14/08/2014 12:52 BST | Updated 22/05/2015 06:12 BST

Heartbreaking Moment New Parents Cradle Dying Son: Botched Forceps Delivery Fractured His Skull

Botched forceps delivery fractured tiny newborn's skull

A newborn baby's tiny skull was fractured by medics who used 'poor technique or excessive force' to deliver him with forceps.

The trauma caused a bleed on Frank Gamble's brain and he died hours later.

His parents John and Tracey released a heartbreaking photograph of them cuddling and kissing little Frank just minutes after the bungled delivery.

An inquest heard that Frank's head was found to be in the wrong position for the labour.

Doctors had attempted to deliver him with forceps on three separate occasions but were forced to move to an emergency Caesarean section when the infant's heart stopped beating.

The inquest into the baby's tragic death at Chelmsford Coroners' Court heard that doctor Consultant Professor Mohammed Khaled, who was holding the forceps, should have overseen a safe birth.

But instead he used 'poor technique or excessive force' which he should have ensured did not happen, independent experts told the hearing.

The senior medic, who has been on restricted duties following the death, told the inquest Frank's head was in a rotated position causing the forceps to unlock.

Recording a narrative verdict, Coroner for Essex Caroline Beasley-Murray said Frank could have been saved if 'appropriate' action had been taken earlier in the labour.

Mrs Beasley-Murray said: "There were very serious failings in the care of Tracey Gamble and baby Frank received at Colchester hospital.

"If appropriate care had been provided baby Frank might have survived.

"It is encouraging to read from the trust's own investigation report how seriously it has taken these events.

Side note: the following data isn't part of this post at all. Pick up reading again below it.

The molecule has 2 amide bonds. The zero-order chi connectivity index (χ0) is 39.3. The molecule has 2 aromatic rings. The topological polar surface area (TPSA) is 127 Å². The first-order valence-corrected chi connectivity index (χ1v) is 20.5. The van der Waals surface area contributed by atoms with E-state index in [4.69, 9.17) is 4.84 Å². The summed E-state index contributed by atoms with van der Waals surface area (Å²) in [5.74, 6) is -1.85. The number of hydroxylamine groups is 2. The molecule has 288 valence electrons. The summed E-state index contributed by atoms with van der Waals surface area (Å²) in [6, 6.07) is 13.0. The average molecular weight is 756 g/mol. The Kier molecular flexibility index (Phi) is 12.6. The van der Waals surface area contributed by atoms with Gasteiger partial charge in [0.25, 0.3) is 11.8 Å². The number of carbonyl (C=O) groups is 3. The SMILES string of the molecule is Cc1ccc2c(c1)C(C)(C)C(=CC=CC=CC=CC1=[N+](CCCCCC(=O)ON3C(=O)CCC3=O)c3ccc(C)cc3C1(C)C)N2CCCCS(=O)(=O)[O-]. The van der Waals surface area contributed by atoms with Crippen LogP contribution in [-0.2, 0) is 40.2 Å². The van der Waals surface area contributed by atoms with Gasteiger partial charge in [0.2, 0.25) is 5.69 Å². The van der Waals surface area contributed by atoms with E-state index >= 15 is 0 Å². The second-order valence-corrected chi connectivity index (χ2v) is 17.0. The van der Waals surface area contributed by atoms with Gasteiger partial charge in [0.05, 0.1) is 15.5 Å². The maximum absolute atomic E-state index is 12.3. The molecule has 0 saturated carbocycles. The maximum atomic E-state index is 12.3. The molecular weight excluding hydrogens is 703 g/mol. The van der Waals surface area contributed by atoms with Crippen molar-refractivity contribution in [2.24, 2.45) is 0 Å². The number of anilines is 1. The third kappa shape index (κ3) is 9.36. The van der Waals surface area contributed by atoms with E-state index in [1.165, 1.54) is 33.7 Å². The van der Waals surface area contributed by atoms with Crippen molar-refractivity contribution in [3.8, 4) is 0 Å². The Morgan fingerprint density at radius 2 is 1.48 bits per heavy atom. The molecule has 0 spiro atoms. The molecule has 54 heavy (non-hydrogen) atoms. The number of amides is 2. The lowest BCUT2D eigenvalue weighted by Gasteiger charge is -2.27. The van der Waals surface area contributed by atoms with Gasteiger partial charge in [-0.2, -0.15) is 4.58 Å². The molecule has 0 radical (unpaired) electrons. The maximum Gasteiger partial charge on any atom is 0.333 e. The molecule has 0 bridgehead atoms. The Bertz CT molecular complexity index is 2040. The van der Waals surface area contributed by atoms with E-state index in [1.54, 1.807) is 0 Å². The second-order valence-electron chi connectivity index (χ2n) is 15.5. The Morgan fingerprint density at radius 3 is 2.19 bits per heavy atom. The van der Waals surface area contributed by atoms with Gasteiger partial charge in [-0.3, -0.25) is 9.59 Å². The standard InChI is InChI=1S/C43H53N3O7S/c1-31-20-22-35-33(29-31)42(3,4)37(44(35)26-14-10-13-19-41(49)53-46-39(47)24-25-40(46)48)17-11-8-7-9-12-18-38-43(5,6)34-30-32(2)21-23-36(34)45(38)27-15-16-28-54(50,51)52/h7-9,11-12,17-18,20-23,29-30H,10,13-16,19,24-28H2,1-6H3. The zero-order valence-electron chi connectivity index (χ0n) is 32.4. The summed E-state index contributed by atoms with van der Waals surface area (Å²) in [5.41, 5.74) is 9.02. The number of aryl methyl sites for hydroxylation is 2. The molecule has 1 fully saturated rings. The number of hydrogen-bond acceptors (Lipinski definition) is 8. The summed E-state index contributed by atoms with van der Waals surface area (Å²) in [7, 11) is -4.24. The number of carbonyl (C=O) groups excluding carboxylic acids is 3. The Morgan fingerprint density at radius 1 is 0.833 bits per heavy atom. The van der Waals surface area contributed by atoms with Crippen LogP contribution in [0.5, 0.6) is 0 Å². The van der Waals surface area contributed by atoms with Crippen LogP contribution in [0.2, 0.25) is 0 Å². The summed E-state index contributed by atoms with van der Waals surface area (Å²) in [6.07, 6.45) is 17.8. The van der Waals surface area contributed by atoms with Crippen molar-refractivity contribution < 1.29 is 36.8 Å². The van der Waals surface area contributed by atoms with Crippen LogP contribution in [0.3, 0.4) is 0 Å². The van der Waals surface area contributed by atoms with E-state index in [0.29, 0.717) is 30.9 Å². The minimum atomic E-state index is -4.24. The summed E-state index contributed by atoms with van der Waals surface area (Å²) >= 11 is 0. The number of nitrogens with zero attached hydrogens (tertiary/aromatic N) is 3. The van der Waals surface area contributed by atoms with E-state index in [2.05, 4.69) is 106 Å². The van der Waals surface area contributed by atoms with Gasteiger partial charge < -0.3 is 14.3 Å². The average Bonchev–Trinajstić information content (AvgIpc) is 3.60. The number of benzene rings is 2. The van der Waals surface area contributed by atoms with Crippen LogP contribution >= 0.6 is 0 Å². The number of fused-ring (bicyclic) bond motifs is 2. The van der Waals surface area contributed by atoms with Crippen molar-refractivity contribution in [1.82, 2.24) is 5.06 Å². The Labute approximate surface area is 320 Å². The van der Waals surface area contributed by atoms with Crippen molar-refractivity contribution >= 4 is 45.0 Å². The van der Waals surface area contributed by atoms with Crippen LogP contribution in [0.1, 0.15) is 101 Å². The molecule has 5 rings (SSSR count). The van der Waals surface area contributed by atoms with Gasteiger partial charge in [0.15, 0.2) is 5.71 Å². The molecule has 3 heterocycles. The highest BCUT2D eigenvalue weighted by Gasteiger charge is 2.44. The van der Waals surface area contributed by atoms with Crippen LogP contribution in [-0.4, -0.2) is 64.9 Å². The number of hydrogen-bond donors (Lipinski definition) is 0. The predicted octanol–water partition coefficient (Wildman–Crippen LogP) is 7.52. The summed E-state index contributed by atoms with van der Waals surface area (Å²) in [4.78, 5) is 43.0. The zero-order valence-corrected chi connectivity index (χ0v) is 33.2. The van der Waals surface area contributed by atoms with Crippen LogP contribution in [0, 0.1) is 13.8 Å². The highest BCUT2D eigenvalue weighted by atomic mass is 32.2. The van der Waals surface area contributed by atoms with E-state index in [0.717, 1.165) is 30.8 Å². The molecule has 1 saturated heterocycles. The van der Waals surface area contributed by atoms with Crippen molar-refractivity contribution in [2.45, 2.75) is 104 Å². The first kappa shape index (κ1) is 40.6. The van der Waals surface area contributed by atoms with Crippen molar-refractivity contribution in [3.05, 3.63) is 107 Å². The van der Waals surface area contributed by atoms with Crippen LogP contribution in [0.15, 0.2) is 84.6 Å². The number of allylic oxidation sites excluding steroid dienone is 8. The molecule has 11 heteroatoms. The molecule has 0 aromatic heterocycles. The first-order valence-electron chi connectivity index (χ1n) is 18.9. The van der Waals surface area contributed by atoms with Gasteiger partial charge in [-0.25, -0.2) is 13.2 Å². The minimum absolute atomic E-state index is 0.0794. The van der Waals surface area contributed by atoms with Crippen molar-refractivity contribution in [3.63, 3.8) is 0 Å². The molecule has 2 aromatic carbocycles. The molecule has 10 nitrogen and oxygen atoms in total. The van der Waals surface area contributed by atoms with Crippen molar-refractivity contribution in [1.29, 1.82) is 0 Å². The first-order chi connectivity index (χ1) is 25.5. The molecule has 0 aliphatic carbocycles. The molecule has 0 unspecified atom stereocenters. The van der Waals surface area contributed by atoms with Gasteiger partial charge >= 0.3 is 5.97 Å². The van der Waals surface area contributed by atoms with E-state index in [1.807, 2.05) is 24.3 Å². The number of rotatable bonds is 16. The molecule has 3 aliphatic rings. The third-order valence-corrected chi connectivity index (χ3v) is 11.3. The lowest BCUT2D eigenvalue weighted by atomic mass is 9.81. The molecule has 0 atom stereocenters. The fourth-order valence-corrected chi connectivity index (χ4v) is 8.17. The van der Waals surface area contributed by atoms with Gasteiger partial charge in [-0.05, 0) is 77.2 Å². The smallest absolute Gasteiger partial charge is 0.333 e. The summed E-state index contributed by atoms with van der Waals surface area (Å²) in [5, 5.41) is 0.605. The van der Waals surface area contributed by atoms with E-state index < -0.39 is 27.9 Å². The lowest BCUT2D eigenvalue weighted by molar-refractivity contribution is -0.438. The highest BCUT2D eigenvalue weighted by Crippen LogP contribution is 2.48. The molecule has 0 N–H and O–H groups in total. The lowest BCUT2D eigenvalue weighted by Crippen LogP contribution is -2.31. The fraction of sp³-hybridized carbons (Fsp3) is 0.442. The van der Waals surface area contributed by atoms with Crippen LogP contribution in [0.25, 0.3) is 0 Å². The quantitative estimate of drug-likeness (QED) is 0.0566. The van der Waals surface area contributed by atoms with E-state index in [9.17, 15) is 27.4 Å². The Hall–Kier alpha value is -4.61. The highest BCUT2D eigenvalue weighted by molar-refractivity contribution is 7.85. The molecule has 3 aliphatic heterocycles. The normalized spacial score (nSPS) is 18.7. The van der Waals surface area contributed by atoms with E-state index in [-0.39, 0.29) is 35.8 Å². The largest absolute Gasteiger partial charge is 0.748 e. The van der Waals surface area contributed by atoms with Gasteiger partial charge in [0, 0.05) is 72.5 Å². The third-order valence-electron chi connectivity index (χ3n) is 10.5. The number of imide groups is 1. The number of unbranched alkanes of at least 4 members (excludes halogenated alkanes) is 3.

"It is to be hoped that there has been learning from this experience.

"No one else should be allowed to endure the anguish that the Gamble family endured in April last year."

The coroner said to Mrs Gamble: "At the end of the day of evidence I said it had been a real ordeal for you, but you had all showed such dignity and you are continuing to show that.

"Frankie would have been a much loved little boy and I would like to express my condolences to you."

In a statement on behalf of the family Fran Pollard, from Gadsby Wicks Solicitors, said: "The family wish to convey that the night of April 18 last year will haunt Tracey and John and the extended family for the rest of their days.

"They are disappointed with the coroner's verdict, but hope lessons will be learned from this tragedy so that no other family has to experience the devastated that they have endured."

Following the inquest a spokesman for Colchester Hospital University NHS Foundation Trust said: "We would like to pass on our sincere condolences to Mr and Mrs Gamble for the sad death of their son, Frank.

"The 15 months since Frank's death will clearly have been an unbearable time for the whole family and we appreciate that the inquest will also have brought back very difficult and distressing memories.

"Whilst nothing can now change the sad events of 18 April 2012, it is our hope that the action we have taken to understand why this happened and the steps we have taken to achieve as much learning as possible from this tragic event indicate how seriously we have taken Frank's death."